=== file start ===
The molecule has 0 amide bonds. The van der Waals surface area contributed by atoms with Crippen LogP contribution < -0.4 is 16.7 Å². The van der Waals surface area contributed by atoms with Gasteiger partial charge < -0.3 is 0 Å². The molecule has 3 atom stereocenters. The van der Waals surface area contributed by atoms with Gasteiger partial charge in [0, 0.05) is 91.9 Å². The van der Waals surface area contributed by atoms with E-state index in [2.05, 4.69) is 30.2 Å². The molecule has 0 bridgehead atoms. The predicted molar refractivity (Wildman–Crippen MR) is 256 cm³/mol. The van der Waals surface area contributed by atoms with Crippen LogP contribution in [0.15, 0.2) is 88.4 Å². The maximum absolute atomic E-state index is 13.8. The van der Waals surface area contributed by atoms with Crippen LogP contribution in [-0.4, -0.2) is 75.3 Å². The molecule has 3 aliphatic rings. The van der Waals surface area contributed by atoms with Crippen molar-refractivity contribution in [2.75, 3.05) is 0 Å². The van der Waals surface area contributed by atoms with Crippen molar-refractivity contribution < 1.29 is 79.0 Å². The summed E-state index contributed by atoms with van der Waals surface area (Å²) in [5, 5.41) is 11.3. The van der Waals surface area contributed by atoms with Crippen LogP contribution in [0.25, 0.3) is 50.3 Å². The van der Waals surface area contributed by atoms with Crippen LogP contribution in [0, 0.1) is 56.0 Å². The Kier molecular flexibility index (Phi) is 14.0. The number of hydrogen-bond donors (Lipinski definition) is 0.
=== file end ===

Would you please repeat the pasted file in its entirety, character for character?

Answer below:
The molecule has 0 amide bonds. The van der Waals surface area contributed by atoms with Crippen LogP contribution < -0.4 is 16.7 Å². The van der Waals surface area contributed by atoms with Gasteiger partial charge < -0.3 is 0 Å². The molecule has 3 atom stereocenters. The van der Waals surface area contributed by atoms with Gasteiger partial charge in [0, 0.05) is 91.9 Å². The van der Waals surface area contributed by atoms with E-state index in [2.05, 4.69) is 30.2 Å². The molecule has 0 bridgehead atoms. The predicted molar refractivity (Wildman–Crippen MR) is 256 cm³/mol. The van der Waals surface area contributed by atoms with Crippen LogP contribution in [0.15, 0.2) is 88.4 Å². The maximum absolute atomic E-state index is 13.8. The van der Waals surface area contributed by atoms with Crippen LogP contribution in [-0.4, -0.2) is 75.3 Å². The molecule has 3 aliphatic rings. The van der Waals surface area contributed by atoms with Crippen molar-refractivity contribution in [2.75, 3.05) is 0 Å². The van der Waals surface area contributed by atoms with Crippen molar-refractivity contribution < 1.29 is 79.0 Å². The summed E-state index contributed by atoms with van der Waals surface area (Å²) in [5, 5.41) is 11.3. The van der Waals surface area contributed by atoms with Crippen LogP contribution in [0.25, 0.3) is 50.3 Å². The van der Waals surface area contributed by atoms with Crippen LogP contribution in [0, 0.1) is 56.0 Å². The Kier molecular flexibility index (Phi) is 14.0. The number of hydrogen-bond donors (Lipinski definition) is 0.